Delivering CRISPR into the bodies of people with genetic disorders could conceivably repair their genes. Of course, the success of this kind of treatment would depend on how efficiently the molecules could get inside the cells that needed repairing, and how accurately they cut the DNA. Still, some early experiments on animals suggest that the approach may someday work on people.

But what if you didn't have to wait until so late in the game to repair a broken gene? If a fertilized egg ended up with a defective gene, you could conceivably use CRISPR to fix the mistake. That single cell could then give rise to an entire healthy humans with trillions of cells that all had the correct version of the gene.

Last month, a team of leading scientists-including pioneers in both gene therapy and CRISPR-declared that this would be a bad idea. "At present, the potential safety and efficacy issues arising from the use of this technology must be thoroughly investigated and understood before any attempts at human engineering are sanctioned, if ever, for clinical testing," they declared in a piece they published in Science.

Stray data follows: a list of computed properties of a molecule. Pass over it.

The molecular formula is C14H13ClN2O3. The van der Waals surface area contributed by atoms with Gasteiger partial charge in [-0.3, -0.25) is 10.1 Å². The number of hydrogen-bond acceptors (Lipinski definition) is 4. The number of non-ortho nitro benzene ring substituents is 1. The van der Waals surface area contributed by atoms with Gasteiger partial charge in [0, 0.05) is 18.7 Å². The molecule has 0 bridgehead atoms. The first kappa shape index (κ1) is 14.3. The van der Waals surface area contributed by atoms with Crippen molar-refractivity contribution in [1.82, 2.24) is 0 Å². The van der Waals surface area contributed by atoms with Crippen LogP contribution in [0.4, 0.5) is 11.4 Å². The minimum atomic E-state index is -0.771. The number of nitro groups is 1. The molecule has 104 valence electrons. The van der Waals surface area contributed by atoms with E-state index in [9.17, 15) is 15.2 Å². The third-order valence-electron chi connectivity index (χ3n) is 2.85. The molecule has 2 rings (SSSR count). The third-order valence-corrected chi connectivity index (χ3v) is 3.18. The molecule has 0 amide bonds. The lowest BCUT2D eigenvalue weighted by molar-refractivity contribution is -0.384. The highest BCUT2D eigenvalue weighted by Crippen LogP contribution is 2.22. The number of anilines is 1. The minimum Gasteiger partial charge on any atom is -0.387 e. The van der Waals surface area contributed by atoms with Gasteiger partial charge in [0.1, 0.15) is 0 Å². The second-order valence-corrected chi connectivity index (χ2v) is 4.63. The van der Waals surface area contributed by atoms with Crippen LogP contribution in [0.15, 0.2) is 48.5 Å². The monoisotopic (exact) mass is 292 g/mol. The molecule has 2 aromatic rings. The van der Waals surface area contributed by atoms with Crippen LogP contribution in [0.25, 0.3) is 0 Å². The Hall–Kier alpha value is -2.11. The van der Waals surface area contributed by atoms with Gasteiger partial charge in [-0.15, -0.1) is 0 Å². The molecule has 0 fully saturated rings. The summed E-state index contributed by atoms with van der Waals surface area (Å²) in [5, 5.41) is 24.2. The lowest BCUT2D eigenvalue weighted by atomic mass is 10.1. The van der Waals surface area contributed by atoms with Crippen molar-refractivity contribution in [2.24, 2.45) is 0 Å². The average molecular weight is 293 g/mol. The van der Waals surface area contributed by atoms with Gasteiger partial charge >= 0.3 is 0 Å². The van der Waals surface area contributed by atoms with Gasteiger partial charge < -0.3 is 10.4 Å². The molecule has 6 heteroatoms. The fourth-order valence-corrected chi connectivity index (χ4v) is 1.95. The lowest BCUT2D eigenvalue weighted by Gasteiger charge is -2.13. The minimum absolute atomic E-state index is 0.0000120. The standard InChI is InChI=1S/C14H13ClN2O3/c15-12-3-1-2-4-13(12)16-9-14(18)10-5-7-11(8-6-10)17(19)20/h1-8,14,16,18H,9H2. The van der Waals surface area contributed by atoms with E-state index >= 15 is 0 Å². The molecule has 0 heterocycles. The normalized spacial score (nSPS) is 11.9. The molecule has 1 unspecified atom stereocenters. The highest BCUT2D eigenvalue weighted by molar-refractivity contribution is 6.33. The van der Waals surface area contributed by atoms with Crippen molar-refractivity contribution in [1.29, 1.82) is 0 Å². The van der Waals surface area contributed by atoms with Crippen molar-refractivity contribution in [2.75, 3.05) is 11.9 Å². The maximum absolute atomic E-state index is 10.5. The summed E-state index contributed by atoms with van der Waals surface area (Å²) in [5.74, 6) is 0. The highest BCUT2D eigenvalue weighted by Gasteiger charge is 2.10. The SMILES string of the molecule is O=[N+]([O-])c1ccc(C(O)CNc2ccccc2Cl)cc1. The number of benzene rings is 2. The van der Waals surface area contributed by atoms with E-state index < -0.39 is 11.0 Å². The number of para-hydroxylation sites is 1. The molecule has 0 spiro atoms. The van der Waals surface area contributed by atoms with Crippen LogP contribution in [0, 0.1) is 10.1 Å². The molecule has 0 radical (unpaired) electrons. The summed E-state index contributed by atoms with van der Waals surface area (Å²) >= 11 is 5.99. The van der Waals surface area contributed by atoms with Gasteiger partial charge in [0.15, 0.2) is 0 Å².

But meanwhile, a team of researchers led by Junju Huang at Sun Yat-sen University were testing out CRISPR on human embryos. Huang told Nature that both Nature and Science rejected the paper based on ethical objections. So they ended up publishing the results in the journal Protein Cell (open access, by the way).

The scientists tested out CRISPR as a form of embryonic gene therapy. If an embryo had a mutation in the beta-globin gene that would lead to hemophilia, they wondered, would it be possible to cure the embryo of hemophilia by rewriting the gene?